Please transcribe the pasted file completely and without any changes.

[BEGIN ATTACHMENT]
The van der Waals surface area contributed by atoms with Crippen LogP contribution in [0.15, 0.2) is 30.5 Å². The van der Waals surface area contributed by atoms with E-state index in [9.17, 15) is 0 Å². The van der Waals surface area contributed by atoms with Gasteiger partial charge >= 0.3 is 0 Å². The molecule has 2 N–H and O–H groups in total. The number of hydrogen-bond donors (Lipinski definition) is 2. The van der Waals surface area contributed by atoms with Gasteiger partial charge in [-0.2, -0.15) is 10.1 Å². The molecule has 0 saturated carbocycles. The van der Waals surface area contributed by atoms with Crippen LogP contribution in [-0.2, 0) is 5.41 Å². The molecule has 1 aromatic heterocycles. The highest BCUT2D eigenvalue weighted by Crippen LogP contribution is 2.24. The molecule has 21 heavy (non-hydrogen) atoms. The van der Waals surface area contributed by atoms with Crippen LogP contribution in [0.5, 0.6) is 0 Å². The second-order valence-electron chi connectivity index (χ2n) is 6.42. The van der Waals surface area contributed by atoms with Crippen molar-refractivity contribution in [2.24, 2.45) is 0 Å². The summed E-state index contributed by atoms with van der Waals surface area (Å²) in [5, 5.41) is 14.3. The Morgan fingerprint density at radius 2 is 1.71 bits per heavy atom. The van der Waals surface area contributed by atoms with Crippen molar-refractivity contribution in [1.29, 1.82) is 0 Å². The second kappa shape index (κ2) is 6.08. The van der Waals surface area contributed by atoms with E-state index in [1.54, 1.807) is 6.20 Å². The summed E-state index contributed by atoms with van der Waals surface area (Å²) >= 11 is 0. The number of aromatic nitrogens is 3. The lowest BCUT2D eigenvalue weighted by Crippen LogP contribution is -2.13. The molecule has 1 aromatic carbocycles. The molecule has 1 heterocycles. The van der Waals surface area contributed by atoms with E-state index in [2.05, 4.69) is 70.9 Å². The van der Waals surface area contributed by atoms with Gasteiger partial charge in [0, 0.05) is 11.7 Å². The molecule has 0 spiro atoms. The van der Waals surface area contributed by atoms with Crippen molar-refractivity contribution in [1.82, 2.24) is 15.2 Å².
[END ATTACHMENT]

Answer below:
The van der Waals surface area contributed by atoms with Crippen LogP contribution in [0.15, 0.2) is 30.5 Å². The van der Waals surface area contributed by atoms with E-state index in [9.17, 15) is 0 Å². The van der Waals surface area contributed by atoms with Gasteiger partial charge >= 0.3 is 0 Å². The molecule has 2 N–H and O–H groups in total. The number of hydrogen-bond donors (Lipinski definition) is 2. The van der Waals surface area contributed by atoms with Gasteiger partial charge in [-0.2, -0.15) is 10.1 Å². The molecule has 0 saturated carbocycles. The van der Waals surface area contributed by atoms with Crippen LogP contribution in [-0.2, 0) is 5.41 Å². The molecule has 1 aromatic heterocycles. The highest BCUT2D eigenvalue weighted by Crippen LogP contribution is 2.24. The molecule has 21 heavy (non-hydrogen) atoms. The van der Waals surface area contributed by atoms with Crippen LogP contribution in [0.5, 0.6) is 0 Å². The second-order valence-electron chi connectivity index (χ2n) is 6.42. The van der Waals surface area contributed by atoms with Crippen molar-refractivity contribution in [2.24, 2.45) is 0 Å². The summed E-state index contributed by atoms with van der Waals surface area (Å²) in [5, 5.41) is 14.3. The Morgan fingerprint density at radius 2 is 1.71 bits per heavy atom. The van der Waals surface area contributed by atoms with Crippen molar-refractivity contribution in [1.29, 1.82) is 0 Å². The second kappa shape index (κ2) is 6.08. The van der Waals surface area contributed by atoms with E-state index in [1.54, 1.807) is 6.20 Å². The summed E-state index contributed by atoms with van der Waals surface area (Å²) >= 11 is 0. The number of aromatic nitrogens is 3. The lowest BCUT2D eigenvalue weighted by Crippen LogP contribution is -2.13. The molecule has 1 aromatic carbocycles. The molecule has 1 heterocycles. The van der Waals surface area contributed by atoms with E-state index in [2.05, 4.69) is 70.9 Å². The van der Waals surface area contributed by atoms with Gasteiger partial charge in [0, 0.05) is 11.7 Å². The molecule has 0 spiro atoms. The van der Waals surface area contributed by atoms with Crippen molar-refractivity contribution in [1.82, 2.24) is 15.2 Å².